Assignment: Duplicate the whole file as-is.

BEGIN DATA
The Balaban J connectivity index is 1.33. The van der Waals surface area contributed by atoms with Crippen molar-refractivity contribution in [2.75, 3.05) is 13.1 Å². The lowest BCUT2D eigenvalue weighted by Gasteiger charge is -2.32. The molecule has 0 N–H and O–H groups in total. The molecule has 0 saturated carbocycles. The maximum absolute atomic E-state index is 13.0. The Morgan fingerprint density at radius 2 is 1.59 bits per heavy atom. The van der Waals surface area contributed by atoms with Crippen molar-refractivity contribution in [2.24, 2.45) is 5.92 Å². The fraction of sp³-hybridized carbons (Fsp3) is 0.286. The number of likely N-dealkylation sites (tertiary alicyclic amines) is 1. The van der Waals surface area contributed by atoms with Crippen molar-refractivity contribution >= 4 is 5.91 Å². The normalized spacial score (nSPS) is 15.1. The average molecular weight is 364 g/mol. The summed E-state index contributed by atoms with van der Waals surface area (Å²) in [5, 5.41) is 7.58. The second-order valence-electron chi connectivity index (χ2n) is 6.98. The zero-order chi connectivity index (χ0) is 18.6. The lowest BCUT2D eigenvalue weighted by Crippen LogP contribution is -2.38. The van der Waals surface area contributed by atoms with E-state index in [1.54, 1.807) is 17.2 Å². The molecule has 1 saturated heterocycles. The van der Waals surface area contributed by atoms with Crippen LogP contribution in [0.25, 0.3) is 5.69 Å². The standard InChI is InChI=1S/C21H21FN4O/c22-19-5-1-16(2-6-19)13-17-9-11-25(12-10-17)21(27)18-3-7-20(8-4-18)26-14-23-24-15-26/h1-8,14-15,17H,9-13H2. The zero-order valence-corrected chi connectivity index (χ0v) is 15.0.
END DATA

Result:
The Balaban J connectivity index is 1.33. The van der Waals surface area contributed by atoms with Crippen molar-refractivity contribution in [2.75, 3.05) is 13.1 Å². The lowest BCUT2D eigenvalue weighted by Gasteiger charge is -2.32. The molecule has 0 N–H and O–H groups in total. The molecule has 0 saturated carbocycles. The maximum absolute atomic E-state index is 13.0. The Morgan fingerprint density at radius 2 is 1.59 bits per heavy atom. The van der Waals surface area contributed by atoms with Crippen molar-refractivity contribution in [2.24, 2.45) is 5.92 Å². The fraction of sp³-hybridized carbons (Fsp3) is 0.286. The number of likely N-dealkylation sites (tertiary alicyclic amines) is 1. The van der Waals surface area contributed by atoms with Crippen molar-refractivity contribution >= 4 is 5.91 Å². The normalized spacial score (nSPS) is 15.1. The average molecular weight is 364 g/mol. The summed E-state index contributed by atoms with van der Waals surface area (Å²) in [5, 5.41) is 7.58. The second-order valence-electron chi connectivity index (χ2n) is 6.98. The zero-order chi connectivity index (χ0) is 18.6. The lowest BCUT2D eigenvalue weighted by Crippen LogP contribution is -2.38. The van der Waals surface area contributed by atoms with E-state index in [1.54, 1.807) is 17.2 Å². The molecule has 1 saturated heterocycles. The van der Waals surface area contributed by atoms with Crippen LogP contribution in [0.25, 0.3) is 5.69 Å². The standard InChI is InChI=1S/C21H21FN4O/c22-19-5-1-16(2-6-19)13-17-9-11-25(12-10-17)21(27)18-3-7-20(8-4-18)26-14-23-24-15-26/h1-8,14-15,17H,9-13H2. The zero-order valence-corrected chi connectivity index (χ0v) is 15.0.